Data from Team Rankings.

Although ten pitchers is a small sample size, the table suggests a 10% decline in number of quality starts at age 35 and an additional 20% decline at age 36. Although Merrill Kelly will be age 35 this season, his 20 quality starts suggests that he is pitching like a younger pitcher (and that his decline will be delayed by at least a year).

Pitchers Who Defied the Aging Curve

Much has been written about three pitchers who defied the aging curve - Alex Cobb, Jacob deGrom, and Justin Verlander. Each of them was exceptional. For example Jacob deGrom’s average fastball velocity at age 35 was 98.7 MPH.

Alex Cobb and Justing Verlander had something in common. Each of them started their pitching careers with exceptional leg strength, and at a later point in their career benefited from focusing on strengthening their upper body.

The following quotes led me to my conclusion.

[After Tommy John surgery] “Cobb started building strength in his upper body by lifting more weights, learning that the long-held assumption that more muscle mass can lead to higher injury risk doesn’t hold much scientific merit. He did more cardio on the stationary bike instead of running — standard practice for pitchers — because it’s less strenuous. He listened to wellness podcasts and embraced cold-hot therapeutic treatments for recovery.” — Danny Emerman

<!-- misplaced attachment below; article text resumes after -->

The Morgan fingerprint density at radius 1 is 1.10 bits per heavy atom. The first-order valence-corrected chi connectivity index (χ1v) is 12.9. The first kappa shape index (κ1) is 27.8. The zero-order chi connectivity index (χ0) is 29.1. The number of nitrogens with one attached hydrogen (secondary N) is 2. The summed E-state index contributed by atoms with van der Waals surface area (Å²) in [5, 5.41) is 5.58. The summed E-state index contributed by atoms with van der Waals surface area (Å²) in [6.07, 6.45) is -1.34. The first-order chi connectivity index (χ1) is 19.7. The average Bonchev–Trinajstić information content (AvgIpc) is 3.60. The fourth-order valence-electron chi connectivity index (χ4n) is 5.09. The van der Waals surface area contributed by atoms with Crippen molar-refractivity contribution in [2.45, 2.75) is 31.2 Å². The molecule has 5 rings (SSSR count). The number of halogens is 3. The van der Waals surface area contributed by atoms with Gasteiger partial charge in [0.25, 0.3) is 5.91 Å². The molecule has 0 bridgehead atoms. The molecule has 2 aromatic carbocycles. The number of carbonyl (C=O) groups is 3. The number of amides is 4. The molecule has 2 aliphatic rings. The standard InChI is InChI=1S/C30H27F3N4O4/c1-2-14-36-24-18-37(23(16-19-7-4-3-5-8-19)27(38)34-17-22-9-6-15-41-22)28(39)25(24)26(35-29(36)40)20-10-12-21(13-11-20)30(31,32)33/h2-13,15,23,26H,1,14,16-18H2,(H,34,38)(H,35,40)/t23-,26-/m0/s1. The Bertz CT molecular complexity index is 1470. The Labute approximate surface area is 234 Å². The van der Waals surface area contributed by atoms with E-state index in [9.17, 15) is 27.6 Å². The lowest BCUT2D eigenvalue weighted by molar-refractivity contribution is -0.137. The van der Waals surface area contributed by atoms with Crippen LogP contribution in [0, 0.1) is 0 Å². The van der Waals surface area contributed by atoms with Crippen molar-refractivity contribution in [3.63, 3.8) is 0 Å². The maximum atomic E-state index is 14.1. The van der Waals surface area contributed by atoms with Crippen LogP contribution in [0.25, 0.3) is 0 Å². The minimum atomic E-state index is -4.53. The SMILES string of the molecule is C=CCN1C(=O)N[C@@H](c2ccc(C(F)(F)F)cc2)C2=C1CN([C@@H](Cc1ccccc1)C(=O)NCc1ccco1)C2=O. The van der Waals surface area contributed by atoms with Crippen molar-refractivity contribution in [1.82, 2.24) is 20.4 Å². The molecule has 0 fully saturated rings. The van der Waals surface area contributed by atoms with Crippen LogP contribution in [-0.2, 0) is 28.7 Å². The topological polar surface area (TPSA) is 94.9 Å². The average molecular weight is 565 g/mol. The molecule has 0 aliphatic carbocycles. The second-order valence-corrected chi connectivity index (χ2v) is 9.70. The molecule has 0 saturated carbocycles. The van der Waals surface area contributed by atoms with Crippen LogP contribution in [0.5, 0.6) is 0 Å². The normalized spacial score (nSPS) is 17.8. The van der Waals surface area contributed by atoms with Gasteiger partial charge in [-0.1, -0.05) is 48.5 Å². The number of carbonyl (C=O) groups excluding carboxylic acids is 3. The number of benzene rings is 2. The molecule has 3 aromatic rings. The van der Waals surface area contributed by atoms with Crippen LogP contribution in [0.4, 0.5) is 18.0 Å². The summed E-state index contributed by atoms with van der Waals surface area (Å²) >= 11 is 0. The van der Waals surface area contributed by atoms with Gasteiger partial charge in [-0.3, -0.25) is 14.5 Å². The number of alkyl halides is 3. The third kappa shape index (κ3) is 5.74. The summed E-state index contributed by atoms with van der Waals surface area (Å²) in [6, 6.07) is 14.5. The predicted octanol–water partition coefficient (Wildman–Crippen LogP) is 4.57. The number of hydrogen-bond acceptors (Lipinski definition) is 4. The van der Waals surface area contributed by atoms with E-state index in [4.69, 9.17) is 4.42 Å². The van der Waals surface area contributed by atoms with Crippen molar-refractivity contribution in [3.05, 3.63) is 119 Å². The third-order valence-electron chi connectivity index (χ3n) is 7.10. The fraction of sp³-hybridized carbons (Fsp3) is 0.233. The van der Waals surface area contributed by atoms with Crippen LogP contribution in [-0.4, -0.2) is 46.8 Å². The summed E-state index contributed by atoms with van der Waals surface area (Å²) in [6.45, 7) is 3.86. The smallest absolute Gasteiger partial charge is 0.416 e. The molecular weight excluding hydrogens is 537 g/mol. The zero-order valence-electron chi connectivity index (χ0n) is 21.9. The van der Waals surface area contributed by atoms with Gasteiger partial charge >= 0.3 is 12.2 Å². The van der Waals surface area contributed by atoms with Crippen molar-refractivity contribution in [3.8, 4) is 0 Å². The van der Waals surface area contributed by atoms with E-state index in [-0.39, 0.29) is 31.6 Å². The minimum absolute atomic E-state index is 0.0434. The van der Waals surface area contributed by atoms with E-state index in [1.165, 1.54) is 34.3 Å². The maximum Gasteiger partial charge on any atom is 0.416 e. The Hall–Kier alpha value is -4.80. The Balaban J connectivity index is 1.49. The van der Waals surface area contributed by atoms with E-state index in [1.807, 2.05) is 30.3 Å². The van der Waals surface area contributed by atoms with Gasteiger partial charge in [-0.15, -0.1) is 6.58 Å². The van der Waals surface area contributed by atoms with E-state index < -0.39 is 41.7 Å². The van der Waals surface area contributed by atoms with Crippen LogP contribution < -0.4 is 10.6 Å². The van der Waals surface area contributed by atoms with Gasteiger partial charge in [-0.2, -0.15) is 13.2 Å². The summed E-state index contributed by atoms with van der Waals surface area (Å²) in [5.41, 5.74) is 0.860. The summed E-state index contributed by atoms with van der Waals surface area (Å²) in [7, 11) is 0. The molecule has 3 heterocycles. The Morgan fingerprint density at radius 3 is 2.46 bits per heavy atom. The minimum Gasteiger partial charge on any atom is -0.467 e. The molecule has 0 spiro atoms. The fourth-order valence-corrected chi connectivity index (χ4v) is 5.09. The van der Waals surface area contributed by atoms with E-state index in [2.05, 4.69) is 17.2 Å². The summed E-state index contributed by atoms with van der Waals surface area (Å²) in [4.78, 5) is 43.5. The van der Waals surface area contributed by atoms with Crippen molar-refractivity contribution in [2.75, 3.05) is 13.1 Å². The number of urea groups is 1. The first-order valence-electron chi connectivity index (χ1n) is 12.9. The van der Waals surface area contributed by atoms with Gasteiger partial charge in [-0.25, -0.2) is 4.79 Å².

After he experiened a velocity drop in [2014/2015?], Justin Verlnader looked for help from a personal trainer. “He’ll probably kill me for telling you this, but I was surprised — I had junior high kids that were stronger than him in the gym, in the upper body. His legs were always strong. But it was ridiculous how fast he got strong, once he was doing the right stuff. Just because his work ethic is so good.” — Peter Park, personal trainer

And Jacob deGrom talked about the importance of maintaining upper body strength during the season. He builds strength in the offseason.

“JACOB DEGROM: During the season, it’s more just maintaining. As a pitcher, it’s important for your shoulders, rotator cuffs, and back. That’s my main focus. I keep a good shoulder routine and [scapula muscle] routine. But Noah’s more into working out than I am. Free weights is mainly what I use.” — Jacob DeGrom

The following quote explains why pitchers have better chances than batters to defy the aging curve. My view is Merrill Kelly is one of those pitchers who defy the aging curve.

“I think when it comes to aging in the game, pitchers have the advantage over hitters. It’s not as much of a reaction sport. Reaction time is probably the first thing that goes as you age. We don’t rely as heavily on that. The physical ability — I don’t know why that would go away if I’m continuing to see my strength and conditioning stay the same, my health stay the same. We’ve seen guys like Charlie Morton, Rich Hill, (Max) Scherzer, (Justin) Verlander — a lot of guys have paved the way to show that your career isn’t ending at 35 if you do the right things to maintain your health.” — Alex Cobb


Despite the ZiPS projection, despite that he is 35 years old, we considered six ways that Merrill Kelly defies the aging curve. The most compelling are he makes adjustments every season, his velocity is slightly better than 2019, and he ranks high in quality starts.

Next season, he will very likely continue to defy the aging curve. Although he may not reach his posteason ERA of 2.25, next season a reasonable prediction would be a 3.29 ERA, the same as last season.